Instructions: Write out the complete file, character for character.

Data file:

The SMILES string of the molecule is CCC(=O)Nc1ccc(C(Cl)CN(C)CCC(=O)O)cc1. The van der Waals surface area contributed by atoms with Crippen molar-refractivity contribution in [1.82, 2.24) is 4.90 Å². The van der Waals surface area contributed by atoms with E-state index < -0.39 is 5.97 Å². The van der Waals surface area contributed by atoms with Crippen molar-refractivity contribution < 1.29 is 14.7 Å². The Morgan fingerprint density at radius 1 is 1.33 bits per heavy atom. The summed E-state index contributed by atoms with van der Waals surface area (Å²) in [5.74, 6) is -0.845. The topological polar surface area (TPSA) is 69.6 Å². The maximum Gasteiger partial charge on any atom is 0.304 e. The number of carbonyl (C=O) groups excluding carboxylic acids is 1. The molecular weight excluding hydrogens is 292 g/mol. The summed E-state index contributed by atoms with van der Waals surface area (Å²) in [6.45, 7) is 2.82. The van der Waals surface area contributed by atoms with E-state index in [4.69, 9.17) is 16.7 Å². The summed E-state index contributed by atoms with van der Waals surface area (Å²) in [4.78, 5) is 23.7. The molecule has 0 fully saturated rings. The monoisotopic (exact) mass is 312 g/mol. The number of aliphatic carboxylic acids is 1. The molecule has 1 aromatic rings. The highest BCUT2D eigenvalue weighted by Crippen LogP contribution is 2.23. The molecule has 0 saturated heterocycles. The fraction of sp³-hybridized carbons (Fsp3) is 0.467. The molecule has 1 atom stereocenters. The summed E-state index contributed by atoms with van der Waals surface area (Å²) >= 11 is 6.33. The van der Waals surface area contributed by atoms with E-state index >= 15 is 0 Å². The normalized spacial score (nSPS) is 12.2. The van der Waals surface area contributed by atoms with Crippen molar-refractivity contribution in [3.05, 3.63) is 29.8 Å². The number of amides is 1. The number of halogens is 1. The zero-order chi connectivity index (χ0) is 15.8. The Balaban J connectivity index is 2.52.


The SMILES string of the molecule is CCC(=O)Nc1ccc(C(Cl)CN(C)CCC(=O)O)cc1. The van der Waals surface area contributed by atoms with Crippen molar-refractivity contribution in [1.82, 2.24) is 4.90 Å². The van der Waals surface area contributed by atoms with E-state index < -0.39 is 5.97 Å². The van der Waals surface area contributed by atoms with Crippen molar-refractivity contribution < 1.29 is 14.7 Å². The Morgan fingerprint density at radius 1 is 1.33 bits per heavy atom. The summed E-state index contributed by atoms with van der Waals surface area (Å²) in [5.74, 6) is -0.845. The topological polar surface area (TPSA) is 69.6 Å². The maximum Gasteiger partial charge on any atom is 0.304 e. The number of carbonyl (C=O) groups excluding carboxylic acids is 1. The molecular weight excluding hydrogens is 292 g/mol. The summed E-state index contributed by atoms with van der Waals surface area (Å²) in [6.45, 7) is 2.82. The van der Waals surface area contributed by atoms with E-state index in [4.69, 9.17) is 16.7 Å². The summed E-state index contributed by atoms with van der Waals surface area (Å²) in [4.78, 5) is 23.7. The molecule has 0 fully saturated rings. The monoisotopic (exact) mass is 312 g/mol. The number of aliphatic carboxylic acids is 1. The molecule has 1 aromatic rings. The highest BCUT2D eigenvalue weighted by Crippen LogP contribution is 2.23. The molecule has 0 saturated heterocycles. The fraction of sp³-hybridized carbons (Fsp3) is 0.467. The molecule has 1 atom stereocenters. The summed E-state index contributed by atoms with van der Waals surface area (Å²) >= 11 is 6.33. The van der Waals surface area contributed by atoms with E-state index >= 15 is 0 Å². The normalized spacial score (nSPS) is 12.2. The van der Waals surface area contributed by atoms with Crippen molar-refractivity contribution in [3.05, 3.63) is 29.8 Å². The number of amides is 1. The number of halogens is 1. The zero-order chi connectivity index (χ0) is 15.8. The Balaban J connectivity index is 2.52.